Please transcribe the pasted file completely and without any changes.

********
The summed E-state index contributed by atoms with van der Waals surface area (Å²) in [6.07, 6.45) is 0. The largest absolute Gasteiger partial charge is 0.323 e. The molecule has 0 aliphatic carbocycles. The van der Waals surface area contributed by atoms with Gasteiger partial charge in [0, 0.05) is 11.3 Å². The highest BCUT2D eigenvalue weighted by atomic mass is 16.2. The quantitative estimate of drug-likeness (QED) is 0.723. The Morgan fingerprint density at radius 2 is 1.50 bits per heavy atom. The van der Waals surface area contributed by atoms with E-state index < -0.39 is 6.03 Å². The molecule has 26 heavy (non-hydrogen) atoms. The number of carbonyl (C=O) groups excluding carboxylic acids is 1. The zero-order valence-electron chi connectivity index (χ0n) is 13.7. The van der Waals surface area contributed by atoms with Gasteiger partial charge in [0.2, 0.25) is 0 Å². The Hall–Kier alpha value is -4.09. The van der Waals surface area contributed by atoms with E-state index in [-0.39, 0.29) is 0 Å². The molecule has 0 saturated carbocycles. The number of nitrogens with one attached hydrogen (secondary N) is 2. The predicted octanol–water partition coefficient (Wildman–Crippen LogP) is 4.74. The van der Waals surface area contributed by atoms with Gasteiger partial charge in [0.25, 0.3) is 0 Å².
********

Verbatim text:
The summed E-state index contributed by atoms with van der Waals surface area (Å²) in [6.07, 6.45) is 0. The largest absolute Gasteiger partial charge is 0.323 e. The molecule has 0 aliphatic carbocycles. The van der Waals surface area contributed by atoms with Gasteiger partial charge in [0, 0.05) is 11.3 Å². The highest BCUT2D eigenvalue weighted by atomic mass is 16.2. The quantitative estimate of drug-likeness (QED) is 0.723. The Morgan fingerprint density at radius 2 is 1.50 bits per heavy atom. The van der Waals surface area contributed by atoms with E-state index < -0.39 is 6.03 Å². The molecule has 26 heavy (non-hydrogen) atoms. The number of carbonyl (C=O) groups excluding carboxylic acids is 1. The zero-order valence-electron chi connectivity index (χ0n) is 13.7. The van der Waals surface area contributed by atoms with Gasteiger partial charge in [0.2, 0.25) is 0 Å². The Hall–Kier alpha value is -4.09. The van der Waals surface area contributed by atoms with E-state index in [-0.39, 0.29) is 0 Å². The molecule has 0 saturated carbocycles. The number of nitrogens with one attached hydrogen (secondary N) is 2. The predicted octanol–water partition coefficient (Wildman–Crippen LogP) is 4.74. The van der Waals surface area contributed by atoms with Gasteiger partial charge in [0.25, 0.3) is 0 Å².